Christ the Lord is risen today, Alleluia!
Sons of men and angels say, Alleluia!
Raise your joys and triumphs high, Alleluia!
Sing, ye heavens, and earth reply, Alleluia!
Lives again our glorious King, Alleluia!
Where, O death, is now thy sting? Alleluia!
Dying once he all doth save, Alleluia!
Where thy victory, O grave? Alleluia!
- Charles Wesley, “Christ the Lord Is Risen Today”
A Good and Glorious Morning!
Christians around the world today are greeting one another antiphonally with the universal Easter declaration:
Christ is risen!
He is risen indeed!
It is a triumphant statement of faith and hope, rooted in the historical resurrection of Jesus Christ from the dead. Given the fragmented state of the church, it is heartening to know that we still have one thing in common that we all agree on. The resurrection has to be that one thing because it is the very foundation of Christianity. Take away the resurrection, and Christianity collapses. Keep the resurrection, and Christianity has something of eternal value to offer the world.
Resurrection faith means that the suffering of the righteous must come to an end, and that the grave will never get the last word. The crucified body of Christ has become the glorified body of Christ, for “it was impossible for death to keep its hold on him” (Acts 2:24). The shock of the New Testament is that Jesus shares his resurrection healing with his people. We benefit not only from his sacrificial death on the cross but from his mighty victory over the grave as well.
Resurrection faith means that hope eclipses despair, and purpose will always win out over futility, for the one who is seated on the throne has said, “Behold, I am making everything new” (Rev 21:5). Life is often hard for many, but as the old Gospel song says, “Because he lives, I can face tomorrow. . . . And life is worth the living just because he lives.”
Resurrection faith means salvation for those who believe: “If you confess with your mouth, ‘Jesus is Lord,’ and believe in your heart that God raised him from the dead, you will be saved. For it is with your heart that you believe and are justified, and it is with your mouth that you confess and are saved” (Rom 10:9-10).
Over the next several posts, we will explore the importance of Jesus’ resurrection from the dead in a series called “Risen Indeed.” Today—Resurrection Sunday 2012—we will simply develop this one observation:
1. The resurrection of Jesus is the literary highlight of each of the four gospels.
Each of the gospels moves intentionally toward the resurrection of Jesus from the dead. In terms of space allocation, the attention given to Jesus’ final week of ministry before the crucifixion, along with the 40-day period after the resurrection, occupies a significant portion of the four gospel accounts:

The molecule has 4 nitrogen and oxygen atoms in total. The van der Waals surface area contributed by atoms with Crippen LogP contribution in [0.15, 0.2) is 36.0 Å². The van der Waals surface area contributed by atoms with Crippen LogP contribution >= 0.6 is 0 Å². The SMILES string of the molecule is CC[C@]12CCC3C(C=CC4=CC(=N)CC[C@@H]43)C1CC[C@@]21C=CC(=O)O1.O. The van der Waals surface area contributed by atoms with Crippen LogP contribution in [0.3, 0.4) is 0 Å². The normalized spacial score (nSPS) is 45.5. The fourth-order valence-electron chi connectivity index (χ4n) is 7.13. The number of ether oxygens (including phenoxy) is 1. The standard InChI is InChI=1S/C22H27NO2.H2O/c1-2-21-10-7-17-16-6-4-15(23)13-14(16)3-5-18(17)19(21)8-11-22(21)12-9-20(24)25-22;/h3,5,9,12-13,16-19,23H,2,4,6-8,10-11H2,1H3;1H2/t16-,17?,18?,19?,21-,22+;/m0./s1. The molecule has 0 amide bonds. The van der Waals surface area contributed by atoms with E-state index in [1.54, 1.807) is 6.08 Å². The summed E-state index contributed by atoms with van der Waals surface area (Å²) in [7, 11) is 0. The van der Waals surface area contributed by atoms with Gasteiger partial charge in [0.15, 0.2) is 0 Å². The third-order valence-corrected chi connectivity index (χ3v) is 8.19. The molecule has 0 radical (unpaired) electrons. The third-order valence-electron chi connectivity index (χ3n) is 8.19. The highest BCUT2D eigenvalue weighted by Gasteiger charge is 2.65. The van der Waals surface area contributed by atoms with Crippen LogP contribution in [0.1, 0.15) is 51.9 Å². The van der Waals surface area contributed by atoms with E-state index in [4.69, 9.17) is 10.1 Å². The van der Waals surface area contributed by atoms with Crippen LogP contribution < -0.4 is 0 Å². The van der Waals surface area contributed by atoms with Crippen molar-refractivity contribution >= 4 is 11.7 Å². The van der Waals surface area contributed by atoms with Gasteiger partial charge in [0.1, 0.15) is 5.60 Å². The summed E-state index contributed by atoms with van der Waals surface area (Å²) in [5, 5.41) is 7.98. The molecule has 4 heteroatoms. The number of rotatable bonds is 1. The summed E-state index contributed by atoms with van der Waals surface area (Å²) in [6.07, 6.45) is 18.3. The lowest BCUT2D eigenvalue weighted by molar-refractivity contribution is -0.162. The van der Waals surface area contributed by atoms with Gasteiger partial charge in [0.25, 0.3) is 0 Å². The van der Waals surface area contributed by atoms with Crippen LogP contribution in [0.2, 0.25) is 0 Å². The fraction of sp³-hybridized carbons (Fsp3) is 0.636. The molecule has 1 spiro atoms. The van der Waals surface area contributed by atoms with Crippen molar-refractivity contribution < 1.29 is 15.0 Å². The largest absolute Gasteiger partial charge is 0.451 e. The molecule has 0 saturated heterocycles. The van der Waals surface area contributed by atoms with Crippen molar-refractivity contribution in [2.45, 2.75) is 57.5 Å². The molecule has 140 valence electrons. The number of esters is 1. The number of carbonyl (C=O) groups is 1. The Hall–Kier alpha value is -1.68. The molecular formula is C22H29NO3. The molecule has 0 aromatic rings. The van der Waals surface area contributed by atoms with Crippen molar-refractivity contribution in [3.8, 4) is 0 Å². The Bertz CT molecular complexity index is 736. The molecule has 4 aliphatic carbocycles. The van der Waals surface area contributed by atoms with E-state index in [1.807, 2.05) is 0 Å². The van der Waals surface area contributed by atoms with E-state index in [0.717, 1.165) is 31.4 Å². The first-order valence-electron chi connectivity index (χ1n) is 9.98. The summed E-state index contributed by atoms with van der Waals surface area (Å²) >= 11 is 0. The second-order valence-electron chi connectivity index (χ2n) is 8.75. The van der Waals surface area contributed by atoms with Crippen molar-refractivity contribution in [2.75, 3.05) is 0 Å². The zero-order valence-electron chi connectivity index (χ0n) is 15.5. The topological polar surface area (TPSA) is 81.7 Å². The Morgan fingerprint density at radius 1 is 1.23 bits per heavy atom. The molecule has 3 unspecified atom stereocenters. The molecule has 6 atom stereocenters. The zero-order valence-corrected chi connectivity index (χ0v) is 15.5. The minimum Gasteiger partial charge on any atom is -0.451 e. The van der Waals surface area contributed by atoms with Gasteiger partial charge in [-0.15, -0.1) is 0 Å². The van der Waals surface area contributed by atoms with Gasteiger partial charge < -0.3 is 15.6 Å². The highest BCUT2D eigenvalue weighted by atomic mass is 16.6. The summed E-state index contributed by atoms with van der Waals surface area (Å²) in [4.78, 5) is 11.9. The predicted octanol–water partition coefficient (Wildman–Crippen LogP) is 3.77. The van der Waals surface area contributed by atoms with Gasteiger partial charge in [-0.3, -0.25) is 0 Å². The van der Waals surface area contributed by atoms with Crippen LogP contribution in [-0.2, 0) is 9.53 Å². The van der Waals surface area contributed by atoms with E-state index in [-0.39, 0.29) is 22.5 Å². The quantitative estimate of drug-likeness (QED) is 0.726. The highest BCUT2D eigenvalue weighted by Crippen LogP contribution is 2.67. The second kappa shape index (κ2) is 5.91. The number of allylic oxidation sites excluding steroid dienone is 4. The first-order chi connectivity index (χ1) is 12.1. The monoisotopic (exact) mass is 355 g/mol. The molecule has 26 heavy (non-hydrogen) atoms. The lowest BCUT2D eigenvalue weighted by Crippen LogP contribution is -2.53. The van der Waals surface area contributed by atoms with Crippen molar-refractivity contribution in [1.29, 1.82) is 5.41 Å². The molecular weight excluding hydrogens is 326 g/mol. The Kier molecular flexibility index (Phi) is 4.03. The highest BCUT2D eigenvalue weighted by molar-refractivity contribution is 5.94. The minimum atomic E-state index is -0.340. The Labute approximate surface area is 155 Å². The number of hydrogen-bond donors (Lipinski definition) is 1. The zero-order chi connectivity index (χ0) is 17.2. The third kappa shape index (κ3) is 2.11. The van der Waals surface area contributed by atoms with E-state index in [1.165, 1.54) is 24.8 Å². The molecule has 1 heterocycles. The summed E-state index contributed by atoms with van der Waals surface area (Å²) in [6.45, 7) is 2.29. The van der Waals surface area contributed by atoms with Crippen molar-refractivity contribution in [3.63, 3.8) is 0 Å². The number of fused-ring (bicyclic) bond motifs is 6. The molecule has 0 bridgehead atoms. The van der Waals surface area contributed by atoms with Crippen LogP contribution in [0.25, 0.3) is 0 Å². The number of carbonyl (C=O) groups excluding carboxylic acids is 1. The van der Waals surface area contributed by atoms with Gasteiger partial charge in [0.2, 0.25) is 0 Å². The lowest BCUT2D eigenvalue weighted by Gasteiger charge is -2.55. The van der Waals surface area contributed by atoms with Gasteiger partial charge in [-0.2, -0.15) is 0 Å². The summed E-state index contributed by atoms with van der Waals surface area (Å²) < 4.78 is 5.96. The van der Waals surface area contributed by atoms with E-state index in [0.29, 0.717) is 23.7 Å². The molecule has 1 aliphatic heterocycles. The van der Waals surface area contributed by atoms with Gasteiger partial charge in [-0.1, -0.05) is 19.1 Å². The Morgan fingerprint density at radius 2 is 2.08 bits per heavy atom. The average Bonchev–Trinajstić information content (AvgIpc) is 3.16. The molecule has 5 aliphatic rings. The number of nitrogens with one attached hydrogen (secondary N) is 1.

Matthew—8 of 28 chapters (29%)
Mark—6 of 16 chapters (38%)
Luke—5½ of 24 chapters (23%)
John—8¾ of 21 chapters (42%)
All told, 28+ of the 89 chapters in the gospels (32%) are devoted to the period of time between the triumphal entry of Jesus into Jerusalem and his ascension back to the Father. Yet this period is less than 1% of Jesus’ entire 3½ years of public ministry.
Such space allocation suggests that while the birth, life, teachings, and miracles of Jesus are important to the authors, it is the passion of Christ (i.e., his final acts, sayings, trials, sufferings, and death) and the resurrection of Christ (i.e., his empty tomb, post-resurrection appearances, and ascension) that are centrally important to their purpose for writing.
Martin Kähler, a late 19th-century German New Testament scholar, stated that the four gospels are “passion narratives with extended introductions.” While perhaps somewhat overstated, this assessment does strike at the ultimate goal of Jesus’ earthly career.
In other words, the Gospels are all about Jesus. And Jesus is all about the resurrection.
Have a blessed and hope-filled Easter!
“Why do you look for the living among the dead? He is not here; he has risen! Remember how he told you, while he was still with you in Galilee: ‘The Son of Man must be delivered into the hands of sinful men, be crucified and on the third day be raised again.’”